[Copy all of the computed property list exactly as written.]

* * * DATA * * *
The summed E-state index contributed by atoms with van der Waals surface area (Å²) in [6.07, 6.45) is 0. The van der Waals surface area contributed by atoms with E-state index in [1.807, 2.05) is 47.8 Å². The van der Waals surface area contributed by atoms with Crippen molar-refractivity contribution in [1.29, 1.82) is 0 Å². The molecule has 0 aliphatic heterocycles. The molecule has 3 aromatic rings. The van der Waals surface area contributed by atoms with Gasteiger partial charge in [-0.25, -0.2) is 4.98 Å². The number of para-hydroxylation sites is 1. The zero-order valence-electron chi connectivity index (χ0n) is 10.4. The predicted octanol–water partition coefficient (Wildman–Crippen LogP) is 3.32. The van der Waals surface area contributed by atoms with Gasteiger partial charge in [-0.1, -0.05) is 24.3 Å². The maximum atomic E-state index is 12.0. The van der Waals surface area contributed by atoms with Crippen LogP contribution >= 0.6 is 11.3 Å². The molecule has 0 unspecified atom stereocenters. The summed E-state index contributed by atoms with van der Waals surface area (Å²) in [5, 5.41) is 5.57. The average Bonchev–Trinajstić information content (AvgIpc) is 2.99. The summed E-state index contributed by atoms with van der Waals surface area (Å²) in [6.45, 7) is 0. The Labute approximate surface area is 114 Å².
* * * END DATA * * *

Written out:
The summed E-state index contributed by atoms with van der Waals surface area (Å²) in [6.07, 6.45) is 0. The van der Waals surface area contributed by atoms with E-state index in [1.807, 2.05) is 47.8 Å². The van der Waals surface area contributed by atoms with Crippen molar-refractivity contribution in [1.29, 1.82) is 0 Å². The molecule has 0 aliphatic heterocycles. The molecule has 3 aromatic rings. The van der Waals surface area contributed by atoms with Gasteiger partial charge in [-0.25, -0.2) is 4.98 Å². The number of para-hydroxylation sites is 1. The zero-order valence-electron chi connectivity index (χ0n) is 10.4. The predicted octanol–water partition coefficient (Wildman–Crippen LogP) is 3.32. The van der Waals surface area contributed by atoms with Gasteiger partial charge in [-0.1, -0.05) is 24.3 Å². The maximum atomic E-state index is 12.0. The van der Waals surface area contributed by atoms with Crippen LogP contribution >= 0.6 is 11.3 Å². The molecule has 0 unspecified atom stereocenters. The summed E-state index contributed by atoms with van der Waals surface area (Å²) in [5, 5.41) is 5.57. The average Bonchev–Trinajstić information content (AvgIpc) is 2.99. The summed E-state index contributed by atoms with van der Waals surface area (Å²) in [6.45, 7) is 0. The Labute approximate surface area is 114 Å².